Ranking Member Conyers Statement at Net Neutrality Hearing
(WASHINGTON) – Today, the U.S. House Judiciary Subcommittee on Regulatory Reform, Commercial and Antitrust Law held a hearing entitled, “Net Neutrality: Is Antitrust Law More Effective Than Regulation in Protecting Consumers and Innovation?” During his opening remarks Ranking Members John Conyers, Jr. (D-Mich.) delivered the following statement:
U.S. Representative John Conyers, Jr.
“I thank Subcommittee Chairman Spencer Bachus for holding this important hearing on net neutrality and the role of antitrust law in ensuring a free and open Internet. The Judiciary Committee has a central role in studying the issue of net neutrality and, more generally, competition on the Internet, and I appreciate the Chairman’s decision to assert our jurisdiction.
“Turning to the specific question of whether antitrust is more effective than regulation in addressing net neutrality, we should keep three things in mind. To begin with, we need a regulatory solution to address potential threats to net neutrality and must allow the Federal Communications Commission to do its job. Congress created the FCC to develop the expertise so that it could properly regulate the complex telecommunications industry. Any FCC rules to address net neutrality could have the benefit of addressing some potential threats to net neutrality before they fully materialize. And, it could do so in a manner that would be more comprehensive than the piecemeal approach of antitrust enforcement.
“Additionally, having a set of best practices enshrined in rules would provide certainty for industry. The FCC’s efforts, therefore, must be given the opportunity to develop. In developing its rules to ensure a free and open Internet, the FCC should incorporate the following principles: broadband network providers should be prohibited from failing to provide access to its broadband network for any provider of content, applications, or services on reasonable and nondiscriminatory terms; broadband network providers should be prohibited from blocking, impairing, or discriminating against or otherwise interfering with the ability of any person to use a broadband service to use or access lawful content, applications, or services on the Internet; and there should be strong transparency requirements regarding clear disclosure to users of information concerning any terms, conditions, or limitations on the broadband network service.
“The FCC began its latest rulemaking process only a month ago, and we must allow that process to proceed. To the extent that we do look to antitrust law as a way of ensuring net neutrality, enforcement of existing antitrust law would be insufficient. Under current antitrust law, there is relatively little that antitrust enforcers can do outside the merger review context to address the conduct of a regulated industry like broadband Internet service with respect to enforcing net neutrality principles. Through a series of decisions, the Supreme Court has limited the potential to successfully pursue claims under the Sherman Antitrust Act arising in the net neutrality context.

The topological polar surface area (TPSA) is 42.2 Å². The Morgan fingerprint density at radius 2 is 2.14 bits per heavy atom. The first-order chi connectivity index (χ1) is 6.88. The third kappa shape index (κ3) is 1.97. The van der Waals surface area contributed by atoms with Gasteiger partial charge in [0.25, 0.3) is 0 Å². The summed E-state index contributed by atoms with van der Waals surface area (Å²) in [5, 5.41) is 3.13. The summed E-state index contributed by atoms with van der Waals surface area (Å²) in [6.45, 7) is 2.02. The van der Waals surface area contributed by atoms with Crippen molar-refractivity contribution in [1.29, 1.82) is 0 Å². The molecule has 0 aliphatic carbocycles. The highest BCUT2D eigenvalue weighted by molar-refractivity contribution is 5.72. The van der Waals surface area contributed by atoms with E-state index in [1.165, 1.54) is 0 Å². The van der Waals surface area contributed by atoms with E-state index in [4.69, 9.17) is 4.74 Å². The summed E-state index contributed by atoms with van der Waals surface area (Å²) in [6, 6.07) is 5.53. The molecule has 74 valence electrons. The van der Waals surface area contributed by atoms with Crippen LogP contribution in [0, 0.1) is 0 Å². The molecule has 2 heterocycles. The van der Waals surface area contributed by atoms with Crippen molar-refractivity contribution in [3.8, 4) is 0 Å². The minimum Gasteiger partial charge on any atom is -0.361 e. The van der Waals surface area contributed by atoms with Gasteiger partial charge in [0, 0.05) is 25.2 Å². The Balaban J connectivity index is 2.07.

“Moreover, exclusive reliance on antitrust enforcement, while having the benefit of a more nuanced and fact-specific approach to the problem, would also be a cumbersome, more limited, more resource-intensive, and after-the-fact way to develop a regulatory regime for net neutrality. Another potential approach would be for the Federal Trade Commission to use its authority under Section 5 of the Federal Trade Commission Act to stop ‘unfair methods of competition.’ While I hold an expansive view of Section 5, to the extent that this approach goes beyond the scope of the Sherman Act or other antitrust laws it would be very controversial, as my friends on the other side of the aisle would be the first to note. Moreover, antitrust law is not sufficiently broad in scope as it does not address the non-economic goals of net neutrality, including the protection of free speech and political debate.
“Former Chairman James Sensenbrenner, Representative Zoe Lofgren and I introduced bipartisan legislation back in 2006 to strengthen antitrust law to address net neutrality, in part because the FCC was doing too little at that time, in my view. I am certainly open to suggestions on how antitrust law can be better tailored to address net neutrality concerns, but if we go down that path, current law must be modified to codify net neutrality principles. Whether one supports a more antitrust approach or a more regulatory approach, inaction by Congress and regulators is not an option, as potential threats to net neutrality remain present.
“In my opening statements at our 2008 and 2011 hearings on this issue, I noted that in many parts of our country, consumers have the choice of only one or two broadband Internet service providers that effectively function as monopolies or duopolies. I noted then that the market power that these broadband providers enjoyed could lead to differential treatment of content carried by the provider depending on how much a customer pays or the financial incentives for discriminating for or against given content. The concerns I noted may have only grown since then, particularly in light of increasing consolidation in the telecommunications industry that may result in even less choice, less innovation, higher costs, and more power in the hands of fewer broadband providers.”